Crosbie says pact for security perimeter is logical next step

Newfoundland and Labrador Lt.-Gov. John Crosbie, a champion of free trade with the United States while in federal politics, says a North American perimeter security pact is a logical next step.

ST. JOHN’S, N.L. — Newfoundland and Labrador Lt.-Gov. John Crosbie, a champion of free trade with the United States while in federal politics, says a North American perimeter security pact is a logical next step.

“In light of what’s been happening in recent years, and particularly since the attack on the World Trade Center in New York, this appears to me to be perfectly sensible,” he said in a recent interview.

“The United States is a huge customer of ours and we of the United States. And security now being such a major issue for every government, it seems to me that this would be quite a proper step if it can be worked out.”

A widely anticipated meeting between Prime Minister Stephen Harper and U.S. President Barack Obama was delayed this month as officials grapple with complex details.

Proponents say harmonized tracking of anyone who enters and leaves the continent could ease security at the Canada-U.S. border, freeing up the flow of vehicles and cargo.

Canadian business leaders have complained of costly log jams since 9-11.

Critics of the potential pact say increased collaboration with the Department of Homeland Security would raise privacy and sovereignty concerns.

Crosbie commented on those talks as he reflected on his tenure as the Queen’s representative in the province and on a tumultuous life in public service.

He is more than midway through a five-year vice-regal term as he prepares to celebrate his 80th birthday on Jan. 30.

During an interview at his office in Government House in St. John’s, Crosbie touched on the legitimacy of coalition governments, the lack of zeal for the provincial Tory leadership, the health scare that led to his acquired taste for dark rum and the legacy of former prime minister Brian Mulroney.

As speculation swirls of a federal election this spring, Harper has publicly warned that opposition parties would try to form a coalition to thwart another Conservative minority government.

“I don’t think there’s any doubt that, in a parliamentary democracy, coalition governments (are) permissible,” Crosbie said.

“The Governor General has to be satisfied that they represent a majority of the members of the House of Commons. And if that’s done through coalition, and you’re head of the coalition, it’s perfectly legitimate for you to be appointed prime minister.”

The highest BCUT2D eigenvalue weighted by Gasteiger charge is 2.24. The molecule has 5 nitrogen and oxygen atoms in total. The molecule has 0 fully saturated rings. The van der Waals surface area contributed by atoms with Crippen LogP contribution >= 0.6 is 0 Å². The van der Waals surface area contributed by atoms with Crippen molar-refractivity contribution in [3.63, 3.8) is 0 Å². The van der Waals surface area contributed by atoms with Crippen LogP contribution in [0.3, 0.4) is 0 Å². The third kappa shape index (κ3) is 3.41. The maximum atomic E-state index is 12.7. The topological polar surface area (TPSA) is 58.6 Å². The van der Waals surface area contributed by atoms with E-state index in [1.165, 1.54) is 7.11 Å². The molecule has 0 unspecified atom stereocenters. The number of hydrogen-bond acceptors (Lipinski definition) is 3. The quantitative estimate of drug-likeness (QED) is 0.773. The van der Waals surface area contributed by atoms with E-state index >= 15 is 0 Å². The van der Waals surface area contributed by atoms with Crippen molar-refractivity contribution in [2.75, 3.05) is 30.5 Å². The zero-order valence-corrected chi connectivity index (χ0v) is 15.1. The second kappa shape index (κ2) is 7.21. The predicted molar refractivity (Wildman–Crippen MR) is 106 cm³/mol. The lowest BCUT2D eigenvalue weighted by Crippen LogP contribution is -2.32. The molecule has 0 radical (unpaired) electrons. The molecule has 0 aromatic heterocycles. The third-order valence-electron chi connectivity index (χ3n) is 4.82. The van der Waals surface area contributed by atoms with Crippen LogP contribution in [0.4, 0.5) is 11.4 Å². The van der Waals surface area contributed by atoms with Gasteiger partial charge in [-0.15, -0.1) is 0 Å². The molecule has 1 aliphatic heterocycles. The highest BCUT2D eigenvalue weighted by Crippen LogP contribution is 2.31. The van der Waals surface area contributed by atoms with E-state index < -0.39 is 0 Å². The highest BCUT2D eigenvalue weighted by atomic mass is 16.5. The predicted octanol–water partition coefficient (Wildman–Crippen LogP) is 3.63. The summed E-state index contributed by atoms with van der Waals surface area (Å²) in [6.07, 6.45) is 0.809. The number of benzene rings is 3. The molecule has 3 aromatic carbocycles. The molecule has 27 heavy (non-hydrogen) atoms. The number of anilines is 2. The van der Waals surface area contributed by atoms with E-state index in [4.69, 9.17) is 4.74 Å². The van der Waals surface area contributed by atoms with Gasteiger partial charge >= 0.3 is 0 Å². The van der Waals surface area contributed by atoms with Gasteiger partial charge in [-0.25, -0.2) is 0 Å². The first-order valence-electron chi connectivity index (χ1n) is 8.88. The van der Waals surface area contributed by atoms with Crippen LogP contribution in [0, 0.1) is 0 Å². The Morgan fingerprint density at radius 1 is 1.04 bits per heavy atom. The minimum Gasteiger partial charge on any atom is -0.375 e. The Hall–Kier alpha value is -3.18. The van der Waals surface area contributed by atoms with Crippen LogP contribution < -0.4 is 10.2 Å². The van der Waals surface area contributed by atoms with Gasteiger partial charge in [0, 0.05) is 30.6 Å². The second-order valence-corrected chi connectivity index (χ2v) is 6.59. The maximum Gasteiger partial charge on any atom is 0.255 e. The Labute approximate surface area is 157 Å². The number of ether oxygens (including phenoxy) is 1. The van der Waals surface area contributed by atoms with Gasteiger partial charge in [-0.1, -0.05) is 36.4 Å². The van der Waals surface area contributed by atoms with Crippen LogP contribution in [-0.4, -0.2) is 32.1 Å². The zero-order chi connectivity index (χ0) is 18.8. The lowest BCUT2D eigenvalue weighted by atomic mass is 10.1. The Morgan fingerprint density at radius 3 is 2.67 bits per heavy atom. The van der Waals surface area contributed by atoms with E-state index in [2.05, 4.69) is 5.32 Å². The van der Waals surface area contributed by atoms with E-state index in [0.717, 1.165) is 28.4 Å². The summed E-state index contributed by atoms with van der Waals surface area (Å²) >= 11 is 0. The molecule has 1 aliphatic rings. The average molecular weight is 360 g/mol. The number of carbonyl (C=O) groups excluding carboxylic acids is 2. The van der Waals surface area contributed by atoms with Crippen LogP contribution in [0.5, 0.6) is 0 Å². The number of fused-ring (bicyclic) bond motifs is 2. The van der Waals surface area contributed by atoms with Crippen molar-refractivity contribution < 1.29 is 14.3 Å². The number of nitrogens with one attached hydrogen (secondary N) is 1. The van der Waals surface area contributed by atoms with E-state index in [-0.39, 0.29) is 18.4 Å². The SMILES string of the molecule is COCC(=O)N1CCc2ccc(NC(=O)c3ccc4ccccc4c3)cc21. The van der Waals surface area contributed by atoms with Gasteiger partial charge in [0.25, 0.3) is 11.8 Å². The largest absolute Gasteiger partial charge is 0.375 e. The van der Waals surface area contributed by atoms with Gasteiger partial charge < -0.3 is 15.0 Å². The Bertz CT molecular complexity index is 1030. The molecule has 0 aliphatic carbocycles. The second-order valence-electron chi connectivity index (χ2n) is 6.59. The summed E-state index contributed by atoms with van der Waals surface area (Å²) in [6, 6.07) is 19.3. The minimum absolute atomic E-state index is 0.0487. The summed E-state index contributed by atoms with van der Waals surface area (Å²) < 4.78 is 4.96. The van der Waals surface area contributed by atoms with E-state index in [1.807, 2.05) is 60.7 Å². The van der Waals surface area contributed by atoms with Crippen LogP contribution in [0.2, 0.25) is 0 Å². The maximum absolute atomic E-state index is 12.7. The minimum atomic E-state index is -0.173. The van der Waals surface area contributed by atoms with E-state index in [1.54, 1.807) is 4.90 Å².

A key point is whether that body has a leader who can win a vote of confidence, Crosbie said.

On the provincial front, Crosbie was surprised at the lack of interest in the top Progressive Conservative job vacated when former premier Danny Williams dramatically quit politics last month.

“This hasn’t happened too often,” said the former Tory warrior who proudly bears the scars of both federal and provincial leadership battles.

Just one potential contender — a small business owner with thin ties to the provincial party — arose to challenge acting premier Kathy Dunderdale, hand-picked for the interim job by Williams. But the party rejected the legitimacy of Brad Cabana’s support among bona fide Tory members. He has appealed the decision.

“When I ran in the federal leadership (in 1983), our polling indicated I had the support of about three per cent of the delegates,” Crosbie recalled. “I said: ’Shag it. I don’t care if there’s three per cent. I’ll try it anyway.’

“Nothing would stop me running if there was a leadership.”

He finished a strong third behind Mulroney and Joe Clark.

Physically, Crosbie is a shadow of the strapping, larger than life federal minister who could disarm even the toughest crowd with a single sound bite.

A tall man who once tipped the scales at 220 pounds, he dropped to 178 pounds after a bout of viral pneumonia almost two years ago. He lost much of his sense of taste after treatment of a lower throat ailment, he said.

He has gained back a few pounds but was never much of a vegetable eater. “Since I can’t taste the bloody stuff, I’m not interested in eating it.

“Rum is my drink now because it’s got a taste to it,” Crosbie said.

He prefers the richness of dark rums such as Fernandes or Lamb’s.

“Screech is all right in a pinch.”

As he flipped through a copy of the provincial economic review for 2010, Crosbie marvelled at how offshore oil wealth has vaulted Newfoundland and Labrador from the have-not doldrums.

The province is now eclipsing other parts of Canada in growth as it forecasts a modest budget surplus. Tourism is soaring as an award-winning ad campaign draws record numbers to the Rock.

“It’s very gratifying to see how well we’re doing.”

In a crystal decanter at Government House is a sample of the first oil drawn from the Hibernia discovery well in 1979. Beside it, a glass plaque dated Jan. 23, 2009, marks one billion barrels of oil produced offshore.

Fighting for the federal support needed to develop the Hibernia oilfield preoccupied much of Crosbie’s 17-year political tenure in Ottawa ending in 1993. He credits the steadfast backing of Mulroney — a man he says history will treat with respect.

“He will go down as one of our major prime ministers. He’s going to look much better than he may look at the moment, or because of all this business with … (German-Canadian arms dealer Karlheinz) Schreiber.

“You have to take the bad with the good,” Crosbie said of politics. “You ask people to vote for you because you’re going to do everything you can for them — and then you’ve got to try to do everything you can for them. No matter what. ”I hope that’s what I tried to do.“